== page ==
Dominique Perrault named 2015 Praemium Imperiale Laureate! the Awards cerimony will be held in Tokyo on October 21, 2015 under the patronage of Prince Hitachi.
The Praemium Imperiale is an international art prize awarded since 1989 by the imperial family of Japan on behalf of the Japan Art Association in the fields of painting, sculpture, architecture, music and theatre.
Nobutoshi Notsu, Executive Secretary of the association, interview Dominique Perrault on June 2nd at the architect studio in Paris. He asked him if receiving the Praemium Imperiale have any special meaning for him:
"The Praemium Imperiale has a very very important meaning to all artists and creators across the world, it is a profoundly cultural award. It is not a commercial award. It is a priz that pays tribute to works, therefore to authors, to writings, to sensibilities that are extremely varied and are involved in all artistic fields.
For me, it is a very strong signl - from a symbolic point of view of course, but also from the point of view that it encourages to keep on developing the widening of the architectural discipline, that is to say of the architectural field. Architetcure, as we have said, and as many agree today, cannot be summed up to the construction of buildings.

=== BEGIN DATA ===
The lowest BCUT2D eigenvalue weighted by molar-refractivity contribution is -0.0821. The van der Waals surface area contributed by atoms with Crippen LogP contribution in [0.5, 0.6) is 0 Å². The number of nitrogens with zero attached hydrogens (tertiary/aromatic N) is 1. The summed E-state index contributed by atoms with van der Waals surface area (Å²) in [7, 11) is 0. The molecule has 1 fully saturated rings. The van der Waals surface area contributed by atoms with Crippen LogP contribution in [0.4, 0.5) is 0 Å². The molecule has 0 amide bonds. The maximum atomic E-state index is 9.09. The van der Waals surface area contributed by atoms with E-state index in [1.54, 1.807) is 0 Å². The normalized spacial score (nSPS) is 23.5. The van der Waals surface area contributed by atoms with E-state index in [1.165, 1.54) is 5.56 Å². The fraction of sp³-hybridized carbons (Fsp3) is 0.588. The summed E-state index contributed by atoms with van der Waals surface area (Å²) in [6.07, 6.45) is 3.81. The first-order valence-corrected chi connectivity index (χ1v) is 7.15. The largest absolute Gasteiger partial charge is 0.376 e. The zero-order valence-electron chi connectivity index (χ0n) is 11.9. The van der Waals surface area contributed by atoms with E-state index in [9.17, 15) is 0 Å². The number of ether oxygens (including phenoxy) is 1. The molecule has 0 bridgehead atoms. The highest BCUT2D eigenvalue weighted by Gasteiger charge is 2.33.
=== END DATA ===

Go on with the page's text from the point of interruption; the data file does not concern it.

(...) Architects today are faced with extraordinary questions about protecting the planet, but also about protectin the human kind that lives on the planet. And for that, it is not enough to practice architecture: we must share the architecture that we practice with as many people as possible".
Dominique Perrault is an architect who steeps himself in the history, environment, and special local nature of the construction site. His innovative buildings are designed to blend into the environment without spoiling those features. In 1989, he won the competition for the National Library of France (completed in 1995) at the age of 36. He buried the main body of the building underground and created a large a garden at its center.
This innovative idea was severely criticized at first. However, one well-known architect who lost the competition praised Perrault’s design, and the library has gradually earned a positive reputation. The interior was designed by his partner, Gaëlle Lauriot-Prévost, who used “metal mesh” materials throughout. He was subsequently engaged in such major projects as the Velodrome and Olympic Swimming Pool in Berlin, the Court of Justice of the European Union in Luxembourg and the Albi Grand Theatre in Albi, France.
Ongoing projects include the refurbishment of the Dufour Pavilion at the Palace of Versailles and the new Longchamp race track in Paris. In Japan, he designed the Noh Theatre in Tokamachi, Niigata Prefecture, Fukoku Tower in the Umeda business district of Osaka.